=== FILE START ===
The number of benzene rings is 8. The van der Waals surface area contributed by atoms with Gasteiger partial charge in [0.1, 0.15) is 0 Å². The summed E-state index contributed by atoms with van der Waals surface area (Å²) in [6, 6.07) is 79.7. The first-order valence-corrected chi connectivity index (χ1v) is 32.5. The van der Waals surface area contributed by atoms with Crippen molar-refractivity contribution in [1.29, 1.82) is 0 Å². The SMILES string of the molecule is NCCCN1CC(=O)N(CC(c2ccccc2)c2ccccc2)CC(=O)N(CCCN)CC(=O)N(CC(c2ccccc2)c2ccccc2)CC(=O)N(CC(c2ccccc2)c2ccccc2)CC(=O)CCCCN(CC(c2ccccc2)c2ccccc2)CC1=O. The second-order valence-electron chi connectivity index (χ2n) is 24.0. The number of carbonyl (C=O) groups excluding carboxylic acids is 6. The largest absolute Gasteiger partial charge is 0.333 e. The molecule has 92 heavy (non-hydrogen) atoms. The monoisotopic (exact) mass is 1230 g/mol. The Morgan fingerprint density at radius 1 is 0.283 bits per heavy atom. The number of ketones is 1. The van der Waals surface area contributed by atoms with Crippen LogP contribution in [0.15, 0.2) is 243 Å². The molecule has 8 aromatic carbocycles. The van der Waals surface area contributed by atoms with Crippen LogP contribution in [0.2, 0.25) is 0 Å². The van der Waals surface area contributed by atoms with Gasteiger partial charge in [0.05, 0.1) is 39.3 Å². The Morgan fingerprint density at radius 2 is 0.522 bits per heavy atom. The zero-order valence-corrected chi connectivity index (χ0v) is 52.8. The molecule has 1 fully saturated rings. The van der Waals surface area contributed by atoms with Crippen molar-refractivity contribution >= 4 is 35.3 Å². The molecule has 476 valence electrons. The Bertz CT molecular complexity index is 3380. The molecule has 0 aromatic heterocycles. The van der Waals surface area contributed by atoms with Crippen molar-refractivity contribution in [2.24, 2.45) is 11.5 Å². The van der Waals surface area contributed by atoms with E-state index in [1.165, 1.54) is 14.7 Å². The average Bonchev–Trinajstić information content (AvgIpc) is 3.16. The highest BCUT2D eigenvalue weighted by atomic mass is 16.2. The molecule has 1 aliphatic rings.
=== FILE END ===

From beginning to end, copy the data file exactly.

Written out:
The number of benzene rings is 8. The van der Waals surface area contributed by atoms with Gasteiger partial charge in [0.1, 0.15) is 0 Å². The summed E-state index contributed by atoms with van der Waals surface area (Å²) in [6, 6.07) is 79.7. The first-order valence-corrected chi connectivity index (χ1v) is 32.5. The van der Waals surface area contributed by atoms with Crippen molar-refractivity contribution in [1.29, 1.82) is 0 Å². The SMILES string of the molecule is NCCCN1CC(=O)N(CC(c2ccccc2)c2ccccc2)CC(=O)N(CCCN)CC(=O)N(CC(c2ccccc2)c2ccccc2)CC(=O)N(CC(c2ccccc2)c2ccccc2)CC(=O)CCCCN(CC(c2ccccc2)c2ccccc2)CC1=O. The second-order valence-electron chi connectivity index (χ2n) is 24.0. The number of carbonyl (C=O) groups excluding carboxylic acids is 6. The largest absolute Gasteiger partial charge is 0.333 e. The molecule has 92 heavy (non-hydrogen) atoms. The monoisotopic (exact) mass is 1230 g/mol. The Morgan fingerprint density at radius 1 is 0.283 bits per heavy atom. The number of ketones is 1. The van der Waals surface area contributed by atoms with Crippen LogP contribution in [0.15, 0.2) is 243 Å². The molecule has 8 aromatic carbocycles. The van der Waals surface area contributed by atoms with Crippen LogP contribution in [0.2, 0.25) is 0 Å². The van der Waals surface area contributed by atoms with Gasteiger partial charge in [0.05, 0.1) is 39.3 Å². The Morgan fingerprint density at radius 2 is 0.522 bits per heavy atom. The zero-order valence-corrected chi connectivity index (χ0v) is 52.8. The molecule has 1 fully saturated rings. The van der Waals surface area contributed by atoms with Crippen molar-refractivity contribution >= 4 is 35.3 Å². The molecule has 476 valence electrons. The Bertz CT molecular complexity index is 3380. The molecule has 0 aromatic heterocycles. The van der Waals surface area contributed by atoms with Crippen molar-refractivity contribution in [2.24, 2.45) is 11.5 Å². The van der Waals surface area contributed by atoms with E-state index in [1.165, 1.54) is 14.7 Å². The average Bonchev–Trinajstić information content (AvgIpc) is 3.16. The highest BCUT2D eigenvalue weighted by atomic mass is 16.2. The molecule has 1 aliphatic rings.